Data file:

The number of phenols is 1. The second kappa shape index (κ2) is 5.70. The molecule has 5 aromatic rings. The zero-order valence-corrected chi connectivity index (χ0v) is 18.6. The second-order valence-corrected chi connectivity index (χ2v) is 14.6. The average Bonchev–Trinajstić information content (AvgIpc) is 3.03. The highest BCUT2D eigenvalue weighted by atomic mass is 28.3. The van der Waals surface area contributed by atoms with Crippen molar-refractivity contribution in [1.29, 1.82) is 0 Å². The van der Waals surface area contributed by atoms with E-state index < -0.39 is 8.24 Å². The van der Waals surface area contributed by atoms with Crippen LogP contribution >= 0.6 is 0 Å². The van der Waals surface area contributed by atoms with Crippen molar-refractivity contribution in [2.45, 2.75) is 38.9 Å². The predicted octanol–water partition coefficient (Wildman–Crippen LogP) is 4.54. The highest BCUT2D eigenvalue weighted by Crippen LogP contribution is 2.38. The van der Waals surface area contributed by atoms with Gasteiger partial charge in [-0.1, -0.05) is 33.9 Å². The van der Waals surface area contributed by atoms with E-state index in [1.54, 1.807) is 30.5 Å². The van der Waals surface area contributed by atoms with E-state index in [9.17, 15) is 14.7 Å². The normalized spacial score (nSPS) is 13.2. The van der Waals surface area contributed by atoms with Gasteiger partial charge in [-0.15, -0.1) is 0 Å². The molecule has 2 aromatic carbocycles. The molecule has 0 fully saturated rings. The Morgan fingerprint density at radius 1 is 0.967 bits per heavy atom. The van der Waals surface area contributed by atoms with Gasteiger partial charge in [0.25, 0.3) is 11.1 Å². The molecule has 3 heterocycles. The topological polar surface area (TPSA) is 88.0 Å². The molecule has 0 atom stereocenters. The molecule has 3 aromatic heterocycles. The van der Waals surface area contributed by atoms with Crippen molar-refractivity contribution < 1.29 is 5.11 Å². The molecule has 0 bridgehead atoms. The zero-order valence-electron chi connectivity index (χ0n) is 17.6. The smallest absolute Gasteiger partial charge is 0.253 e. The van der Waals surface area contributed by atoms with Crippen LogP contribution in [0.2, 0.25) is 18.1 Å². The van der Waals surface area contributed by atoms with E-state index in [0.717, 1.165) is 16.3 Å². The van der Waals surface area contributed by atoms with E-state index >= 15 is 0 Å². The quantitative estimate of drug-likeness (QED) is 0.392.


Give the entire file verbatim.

The number of phenols is 1. The second kappa shape index (κ2) is 5.70. The molecule has 5 aromatic rings. The zero-order valence-corrected chi connectivity index (χ0v) is 18.6. The second-order valence-corrected chi connectivity index (χ2v) is 14.6. The average Bonchev–Trinajstić information content (AvgIpc) is 3.03. The highest BCUT2D eigenvalue weighted by atomic mass is 28.3. The van der Waals surface area contributed by atoms with Crippen molar-refractivity contribution in [1.29, 1.82) is 0 Å². The van der Waals surface area contributed by atoms with E-state index < -0.39 is 8.24 Å². The van der Waals surface area contributed by atoms with Crippen LogP contribution >= 0.6 is 0 Å². The van der Waals surface area contributed by atoms with Crippen molar-refractivity contribution in [2.45, 2.75) is 38.9 Å². The predicted octanol–water partition coefficient (Wildman–Crippen LogP) is 4.54. The highest BCUT2D eigenvalue weighted by Crippen LogP contribution is 2.38. The van der Waals surface area contributed by atoms with Gasteiger partial charge in [-0.1, -0.05) is 33.9 Å². The van der Waals surface area contributed by atoms with E-state index in [1.54, 1.807) is 30.5 Å². The van der Waals surface area contributed by atoms with E-state index in [9.17, 15) is 14.7 Å². The normalized spacial score (nSPS) is 13.2. The van der Waals surface area contributed by atoms with Gasteiger partial charge in [-0.15, -0.1) is 0 Å². The molecule has 2 aromatic carbocycles. The molecule has 0 fully saturated rings. The Morgan fingerprint density at radius 1 is 0.967 bits per heavy atom. The van der Waals surface area contributed by atoms with Gasteiger partial charge in [0.25, 0.3) is 11.1 Å². The molecule has 3 heterocycles. The topological polar surface area (TPSA) is 88.0 Å². The molecule has 0 atom stereocenters. The molecule has 3 aromatic heterocycles. The van der Waals surface area contributed by atoms with Crippen molar-refractivity contribution < 1.29 is 5.11 Å². The molecule has 0 bridgehead atoms. The zero-order valence-electron chi connectivity index (χ0n) is 17.6. The smallest absolute Gasteiger partial charge is 0.253 e. The van der Waals surface area contributed by atoms with Crippen LogP contribution in [0.2, 0.25) is 18.1 Å². The van der Waals surface area contributed by atoms with E-state index in [0.717, 1.165) is 16.3 Å². The van der Waals surface area contributed by atoms with E-state index >= 15 is 0 Å². The quantitative estimate of drug-likeness (QED) is 0.392.